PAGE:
Feast Day Novena Prayer
St. Therese, Flower of fervor and love, please intercede for us. Fill our hearts with your pure love of God. As we approach and celebrate your feast day, make us more aware of the goodness of God and how well He tends His garden. Instill in us your little way of doing ordinary things with extra-ordinary love.
Give us the heart of a child who wonders at life and embraces everything with loving enthusiasm. Teach us your delight in God’s ways so that divine charity may blossom in our hearts. Little Flower of Jesus, bring our petitions (mention in silence here) before God, our Father.
With your confidence, we come before Jesus as God’s children, because you are our heavenly friend. As we celebrate the Feast Day of your homecoming in heaven, continue to shower roses and grace upon us.
St. Therese’s Path of Prayer
Thérèse devised a daring new path in life, her little way of spiritual childhood – one that she lived in prayer. Her approach to God was intensely personal and creative, but it was balanced by a deep liturgical life. She tells us how she loved the Divine Office. Her First Holy Communion was a major turning point in her life of prayer. From her childhood she loved daily Mass.
She speaks of her preparation for the Sacraments of Penance and Confirmation. Through the daily family reading of Dom Gueranger’s The Liturgical Year, she prepared for the great feasts and actively participated in them. She situates some of the marvelous graces of her life in the context of the liturgical feasts: her conversion occurred after Midnight Mass on Christmas Eve; she revealed her desire to enter Carmel after Vespers on Pentecost Sunday; she entered on the Feast of the Annunciation, made her profession on Mary’s Birthday; offered herself to God’s merciful love on Trinity Sunday; she received the call to join her Bridegroom and began her dark night of faith during the Sacred Tridium of Holy Week. Thérèse was very aware of the graces of these liturgical feasts. This balance of personal and liturgical prayer is also seen in her relationship to the Church. As she developed, she became more aware of God’s infinite love for her and also of her place in the Church. Her prayer is not only her own; it is the prayer of the Church. As she began mature prayer after her conversion, she prayed for Pranzini (a known criminal); her prayer was answered. After her pilgrimage to Rome her zeal extended to priests. Eventually, united in prayer with the Sacred Heart of Jesus, the whole world is the area of her love and concern. She found the lever and fulcrum to raise the world.
Thérèse’s prayer is deeply personal, united simply with God in the very depths of her soul where she is unique and totally herself. There, too, she is open to the Church and to the whole world. She teaches us, as does St. Teresa in the Seventh Mansions, that the gift of contemplation expands into love for the Church; that it is apostolic.
In St. Teresa of Lisieux, A Spiritual Renaissance, Father Petitot says that Thérèse freed us from a method. This can be an oversimplification. She used vocal and formal prayers all her life. She offered herself to God in a formula her mother taught her. The “Our Father” and “The Lord is my Shepherd” sustained her in her agony.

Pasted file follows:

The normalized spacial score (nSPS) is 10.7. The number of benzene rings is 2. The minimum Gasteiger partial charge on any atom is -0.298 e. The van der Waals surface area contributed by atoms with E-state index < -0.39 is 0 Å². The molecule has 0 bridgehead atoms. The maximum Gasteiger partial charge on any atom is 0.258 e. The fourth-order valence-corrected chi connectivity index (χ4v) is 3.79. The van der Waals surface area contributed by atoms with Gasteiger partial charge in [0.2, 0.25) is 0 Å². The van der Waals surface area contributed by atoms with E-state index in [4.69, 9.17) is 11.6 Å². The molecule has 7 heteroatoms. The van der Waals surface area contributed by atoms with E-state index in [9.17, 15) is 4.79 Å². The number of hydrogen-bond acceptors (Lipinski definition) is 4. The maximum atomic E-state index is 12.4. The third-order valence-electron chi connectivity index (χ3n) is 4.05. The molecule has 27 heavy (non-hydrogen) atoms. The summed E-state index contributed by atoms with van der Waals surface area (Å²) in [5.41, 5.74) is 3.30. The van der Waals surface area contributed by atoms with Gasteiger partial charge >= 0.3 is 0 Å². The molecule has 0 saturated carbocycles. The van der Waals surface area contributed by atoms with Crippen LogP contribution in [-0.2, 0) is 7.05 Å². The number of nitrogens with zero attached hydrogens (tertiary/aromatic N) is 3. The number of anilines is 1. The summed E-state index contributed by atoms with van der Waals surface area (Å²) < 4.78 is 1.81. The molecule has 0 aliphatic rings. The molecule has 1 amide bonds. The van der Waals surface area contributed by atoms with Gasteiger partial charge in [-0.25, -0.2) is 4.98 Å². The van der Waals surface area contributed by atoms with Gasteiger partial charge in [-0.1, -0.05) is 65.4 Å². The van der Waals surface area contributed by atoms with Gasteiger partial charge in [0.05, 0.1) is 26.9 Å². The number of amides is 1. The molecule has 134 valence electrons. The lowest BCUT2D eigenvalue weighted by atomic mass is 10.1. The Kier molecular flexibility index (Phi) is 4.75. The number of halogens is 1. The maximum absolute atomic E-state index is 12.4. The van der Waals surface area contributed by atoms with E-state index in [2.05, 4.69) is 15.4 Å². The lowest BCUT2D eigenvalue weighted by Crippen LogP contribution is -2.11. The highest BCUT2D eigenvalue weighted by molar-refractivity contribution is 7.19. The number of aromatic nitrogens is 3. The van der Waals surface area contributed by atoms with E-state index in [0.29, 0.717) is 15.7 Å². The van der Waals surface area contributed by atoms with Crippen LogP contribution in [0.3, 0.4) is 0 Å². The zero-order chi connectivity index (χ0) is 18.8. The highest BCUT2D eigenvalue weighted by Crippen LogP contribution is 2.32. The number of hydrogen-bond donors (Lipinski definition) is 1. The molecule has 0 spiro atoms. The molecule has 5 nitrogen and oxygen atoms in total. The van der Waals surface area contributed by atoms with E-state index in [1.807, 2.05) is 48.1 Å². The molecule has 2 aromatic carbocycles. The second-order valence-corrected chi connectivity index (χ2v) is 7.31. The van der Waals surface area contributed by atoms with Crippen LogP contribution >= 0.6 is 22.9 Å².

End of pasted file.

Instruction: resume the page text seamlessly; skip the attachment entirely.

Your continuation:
As a child she was deep and intuitive. Through reflecting on nature, she got valuable insights and practical ideas. Thus a storm or the sea at Trouville show her God’s power; stale bread, a dead lamb, friendship unreturned, loneliness, led her to thoughts of God, life and eternity. This was prayer; yet we find her seeking a method. She asked Sister Henrietta of the Abbey to teach her how to pray. The Sister explained that for her praying meant opening her heart to God and talking to Him like a child with its father. From Sister Henrietta Thérèse learned simplicity and openness with God in prayer of the heart.
Having entered Carmel Thérèse found dryness and insipidity in prayer. She sought a method to help her during the formal hours of prayer. These two hours daily, faithfully observed, were difficult times – she got her insights at other times. The method she adopted was that of reflective reading with outbursts of prayer of the heart. It seems that this was the source of her extraordinary knowledge of St. John of the Cross’ works. While she was 17 and 18 years of age, she read his works prayerfully. This deep personal knowledge will later save her sanity, for St. John gave her a map of the terrain she will travel in her fearful and terrible dark nights.
It was especially by meditative reading of Sacred Scripture, in particular the Gospels, that she prayed. She would savor the words, penetrate their meaning and act on the lights received. She slowly prayed the words of the Our Father, the Hail Mary and some of the Psalms.
Thus we see that Thérèse does teach us the value of a method, one that gives stability to prayer. It is not complicated, composed of divisions and subdivisions. It is simple, the way of a child who uses all the help it can get. As a young girl she used the formula taught her by her mother or Pauline; later she used prayers of holy people; finally, she responded with love to the infinite love of God revealed in Sacred Scripture, like Mary hearing the Word of God and treasuring it in her heart
Thérèse’s prayer is inescapably linked with her life. Here she is a true daughter of Teresa of Avila. You cannot live one way and pray another. “My words fly up, my thoughts remain below. Words without thoughts never to heaven go,” said Claudius in “Hamlet.” Prayer is communicating with God, being in His presence in all the naked truth of ourselves. We are most ourselves when we pray. In prayer we hear God say, “I love you as you are” and we listen and respond, “I love you.” If our life is not a life of love we cannot say that.
SOURCE: Seattle OCDS Congress, date unknown